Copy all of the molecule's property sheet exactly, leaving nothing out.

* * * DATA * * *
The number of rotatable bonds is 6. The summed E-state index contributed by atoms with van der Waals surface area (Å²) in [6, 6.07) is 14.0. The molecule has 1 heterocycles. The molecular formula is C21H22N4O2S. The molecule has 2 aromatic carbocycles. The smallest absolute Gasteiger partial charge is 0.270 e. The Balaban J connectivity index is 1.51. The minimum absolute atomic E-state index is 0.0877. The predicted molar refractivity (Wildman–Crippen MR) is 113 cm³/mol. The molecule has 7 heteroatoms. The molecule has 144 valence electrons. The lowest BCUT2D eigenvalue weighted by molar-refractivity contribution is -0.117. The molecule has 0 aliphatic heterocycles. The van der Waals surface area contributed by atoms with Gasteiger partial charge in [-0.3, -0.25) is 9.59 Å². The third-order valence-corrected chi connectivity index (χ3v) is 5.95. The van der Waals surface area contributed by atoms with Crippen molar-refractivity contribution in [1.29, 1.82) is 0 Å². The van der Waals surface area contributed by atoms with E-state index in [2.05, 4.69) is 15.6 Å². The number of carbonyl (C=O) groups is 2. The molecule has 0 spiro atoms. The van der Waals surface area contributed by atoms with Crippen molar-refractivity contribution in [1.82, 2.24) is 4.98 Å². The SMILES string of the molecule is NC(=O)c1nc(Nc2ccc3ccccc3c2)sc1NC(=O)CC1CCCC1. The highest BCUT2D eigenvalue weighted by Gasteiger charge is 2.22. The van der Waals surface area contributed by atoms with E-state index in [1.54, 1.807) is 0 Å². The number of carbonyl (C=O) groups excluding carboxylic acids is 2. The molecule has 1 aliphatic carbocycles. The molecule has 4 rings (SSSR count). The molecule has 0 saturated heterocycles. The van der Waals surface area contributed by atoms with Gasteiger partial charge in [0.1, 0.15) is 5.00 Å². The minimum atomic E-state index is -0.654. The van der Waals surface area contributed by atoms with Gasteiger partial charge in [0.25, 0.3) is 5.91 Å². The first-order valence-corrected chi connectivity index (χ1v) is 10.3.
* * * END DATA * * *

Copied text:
The number of rotatable bonds is 6. The summed E-state index contributed by atoms with van der Waals surface area (Å²) in [6, 6.07) is 14.0. The molecule has 1 heterocycles. The molecular formula is C21H22N4O2S. The molecule has 2 aromatic carbocycles. The smallest absolute Gasteiger partial charge is 0.270 e. The Balaban J connectivity index is 1.51. The minimum absolute atomic E-state index is 0.0877. The predicted molar refractivity (Wildman–Crippen MR) is 113 cm³/mol. The molecule has 7 heteroatoms. The molecule has 144 valence electrons. The lowest BCUT2D eigenvalue weighted by molar-refractivity contribution is -0.117. The molecule has 0 aliphatic heterocycles. The van der Waals surface area contributed by atoms with Gasteiger partial charge in [-0.3, -0.25) is 9.59 Å². The third-order valence-corrected chi connectivity index (χ3v) is 5.95. The van der Waals surface area contributed by atoms with Crippen molar-refractivity contribution in [1.29, 1.82) is 0 Å². The van der Waals surface area contributed by atoms with E-state index in [2.05, 4.69) is 15.6 Å². The number of carbonyl (C=O) groups is 2. The molecule has 0 spiro atoms. The van der Waals surface area contributed by atoms with Crippen molar-refractivity contribution in [1.82, 2.24) is 4.98 Å². The SMILES string of the molecule is NC(=O)c1nc(Nc2ccc3ccccc3c2)sc1NC(=O)CC1CCCC1. The highest BCUT2D eigenvalue weighted by Gasteiger charge is 2.22. The van der Waals surface area contributed by atoms with E-state index in [1.54, 1.807) is 0 Å². The number of carbonyl (C=O) groups excluding carboxylic acids is 2. The molecule has 1 aliphatic carbocycles. The molecule has 4 rings (SSSR count). The molecule has 0 saturated heterocycles. The van der Waals surface area contributed by atoms with Gasteiger partial charge in [0.1, 0.15) is 5.00 Å². The minimum atomic E-state index is -0.654. The van der Waals surface area contributed by atoms with Gasteiger partial charge in [0.25, 0.3) is 5.91 Å². The first-order valence-corrected chi connectivity index (χ1v) is 10.3.